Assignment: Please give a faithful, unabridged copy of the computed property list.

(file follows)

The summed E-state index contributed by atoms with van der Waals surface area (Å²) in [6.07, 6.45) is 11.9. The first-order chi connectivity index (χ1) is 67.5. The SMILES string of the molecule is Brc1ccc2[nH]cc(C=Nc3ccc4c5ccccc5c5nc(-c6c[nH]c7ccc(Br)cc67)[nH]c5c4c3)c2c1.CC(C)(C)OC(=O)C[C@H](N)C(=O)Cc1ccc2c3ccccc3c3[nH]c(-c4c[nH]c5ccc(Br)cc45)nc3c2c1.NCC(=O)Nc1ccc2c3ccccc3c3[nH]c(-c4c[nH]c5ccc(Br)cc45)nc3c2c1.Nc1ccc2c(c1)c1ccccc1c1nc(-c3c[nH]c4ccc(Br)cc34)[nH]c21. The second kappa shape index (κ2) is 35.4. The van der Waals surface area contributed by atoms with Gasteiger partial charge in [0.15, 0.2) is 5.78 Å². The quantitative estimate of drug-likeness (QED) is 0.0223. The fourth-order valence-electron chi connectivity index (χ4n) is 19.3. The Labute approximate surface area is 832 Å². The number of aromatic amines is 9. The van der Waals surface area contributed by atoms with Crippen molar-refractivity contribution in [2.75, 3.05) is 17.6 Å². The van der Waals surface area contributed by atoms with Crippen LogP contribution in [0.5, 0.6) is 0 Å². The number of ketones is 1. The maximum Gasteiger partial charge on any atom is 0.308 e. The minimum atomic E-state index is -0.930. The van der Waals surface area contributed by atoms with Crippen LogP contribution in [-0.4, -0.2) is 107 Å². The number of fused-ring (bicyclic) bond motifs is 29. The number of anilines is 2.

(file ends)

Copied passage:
The summed E-state index contributed by atoms with van der Waals surface area (Å²) in [6.07, 6.45) is 11.9. The first-order chi connectivity index (χ1) is 67.5. The SMILES string of the molecule is Brc1ccc2[nH]cc(C=Nc3ccc4c5ccccc5c5nc(-c6c[nH]c7ccc(Br)cc67)[nH]c5c4c3)c2c1.CC(C)(C)OC(=O)C[C@H](N)C(=O)Cc1ccc2c3ccccc3c3[nH]c(-c4c[nH]c5ccc(Br)cc45)nc3c2c1.NCC(=O)Nc1ccc2c3ccccc3c3[nH]c(-c4c[nH]c5ccc(Br)cc45)nc3c2c1.Nc1ccc2c(c1)c1ccccc1c1nc(-c3c[nH]c4ccc(Br)cc34)[nH]c21. The second kappa shape index (κ2) is 35.4. The van der Waals surface area contributed by atoms with Gasteiger partial charge in [0.15, 0.2) is 5.78 Å². The quantitative estimate of drug-likeness (QED) is 0.0223. The fourth-order valence-electron chi connectivity index (χ4n) is 19.3. The Labute approximate surface area is 832 Å². The number of aromatic amines is 9. The van der Waals surface area contributed by atoms with Crippen molar-refractivity contribution in [2.75, 3.05) is 17.6 Å². The van der Waals surface area contributed by atoms with Crippen LogP contribution in [0.5, 0.6) is 0 Å². The number of ketones is 1. The maximum Gasteiger partial charge on any atom is 0.308 e. The minimum atomic E-state index is -0.930. The van der Waals surface area contributed by atoms with Crippen LogP contribution in [-0.4, -0.2) is 107 Å². The number of fused-ring (bicyclic) bond motifs is 29. The number of anilines is 2.